Our criminal justice system is broken. We lock up way too many people in awful conditions; we generally don’t help them rehabilitate and heal; our prisons seem to drain the life out of inmates and train them in new forms of criminal behavior; and the majority of those released commit more crimes and return to prison. James Ackerman, the President and CEO of Prison Fellowship, joins us to continue our conversation about improving the lives and futures of prisoners, former prisoners, and their families. Prison Fellowship is active in 449 U.S. prisons and jails, and offers intensive year-long programs in 76 of those facilities across 23 states. The non-profit estimates that it serves 25,000 prisoners each month, and impacts 200,000 unique inmates per year. Prison Fellowship also operates the Angel Tree program where volunteers purchase and deliver Christmas gifts on behalf of parents who are incarcerated, providing gifts to 291,000 children last year alone.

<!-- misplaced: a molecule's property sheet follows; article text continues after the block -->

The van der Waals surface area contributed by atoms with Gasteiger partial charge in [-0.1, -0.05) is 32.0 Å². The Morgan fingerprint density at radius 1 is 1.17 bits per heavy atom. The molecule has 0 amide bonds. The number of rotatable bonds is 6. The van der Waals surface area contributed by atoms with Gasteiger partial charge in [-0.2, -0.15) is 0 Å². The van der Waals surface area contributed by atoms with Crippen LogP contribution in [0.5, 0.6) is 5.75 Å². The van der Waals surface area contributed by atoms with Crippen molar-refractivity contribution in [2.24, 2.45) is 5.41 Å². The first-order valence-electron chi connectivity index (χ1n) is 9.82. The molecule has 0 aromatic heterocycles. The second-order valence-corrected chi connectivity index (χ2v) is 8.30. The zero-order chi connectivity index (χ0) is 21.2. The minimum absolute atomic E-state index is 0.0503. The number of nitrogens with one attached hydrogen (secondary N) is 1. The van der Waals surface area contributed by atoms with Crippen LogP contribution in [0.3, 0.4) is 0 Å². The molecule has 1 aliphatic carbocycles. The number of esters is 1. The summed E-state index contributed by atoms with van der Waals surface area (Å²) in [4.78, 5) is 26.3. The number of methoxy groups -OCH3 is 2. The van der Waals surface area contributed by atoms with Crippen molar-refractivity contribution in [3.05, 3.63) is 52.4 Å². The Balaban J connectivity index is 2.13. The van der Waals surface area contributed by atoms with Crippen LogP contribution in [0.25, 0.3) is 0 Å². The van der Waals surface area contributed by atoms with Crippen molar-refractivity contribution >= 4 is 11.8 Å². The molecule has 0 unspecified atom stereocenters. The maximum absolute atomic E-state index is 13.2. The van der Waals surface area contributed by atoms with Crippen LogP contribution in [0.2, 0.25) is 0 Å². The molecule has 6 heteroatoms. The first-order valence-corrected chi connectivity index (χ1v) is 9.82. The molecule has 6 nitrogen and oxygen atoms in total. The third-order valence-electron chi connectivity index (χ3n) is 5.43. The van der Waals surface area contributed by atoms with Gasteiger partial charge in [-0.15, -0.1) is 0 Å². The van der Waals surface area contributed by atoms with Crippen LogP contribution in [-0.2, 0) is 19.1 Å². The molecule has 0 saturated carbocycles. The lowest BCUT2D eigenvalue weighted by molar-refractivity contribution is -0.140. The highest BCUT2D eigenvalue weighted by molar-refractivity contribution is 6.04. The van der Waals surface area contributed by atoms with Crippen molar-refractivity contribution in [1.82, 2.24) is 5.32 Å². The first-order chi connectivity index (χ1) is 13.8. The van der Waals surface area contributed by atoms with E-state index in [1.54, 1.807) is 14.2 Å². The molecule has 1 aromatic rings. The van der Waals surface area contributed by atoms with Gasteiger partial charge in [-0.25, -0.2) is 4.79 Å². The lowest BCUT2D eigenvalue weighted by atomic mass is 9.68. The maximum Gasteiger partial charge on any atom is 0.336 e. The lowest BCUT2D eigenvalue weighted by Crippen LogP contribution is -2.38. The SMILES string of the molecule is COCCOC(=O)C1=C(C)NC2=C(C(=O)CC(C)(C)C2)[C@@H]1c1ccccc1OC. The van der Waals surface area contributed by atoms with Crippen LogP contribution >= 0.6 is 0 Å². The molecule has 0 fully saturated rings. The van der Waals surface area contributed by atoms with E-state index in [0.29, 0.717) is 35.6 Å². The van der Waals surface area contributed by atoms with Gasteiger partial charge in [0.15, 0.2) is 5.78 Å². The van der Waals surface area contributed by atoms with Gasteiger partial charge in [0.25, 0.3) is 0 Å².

Consider being a church that welcomes people coming out of prison and helps them integrate back into the community.
When a man or woman goes to prison it often has a devastating impact on their family.
The warden at a Supermax prison takes the time to get to know his prisoners.
Incarceration should be restorative in nature. Here's a program that improves prison culture while preparing people to return to society.
Part two of the full interview with James Ackerman, Prison Fellowship's President and CEO. (This may take 30 seconds or so to load.)
For more information: Prison Fellowship Website; Byron Johnson's November 2011 presentation at the Trinity Forum regarding the powerful connection between a relationship with God and a reduction in crime (Byron is the author of More God, Less Crime)
Opening and closing music by Chris Tomlin, Your Grace Is Enough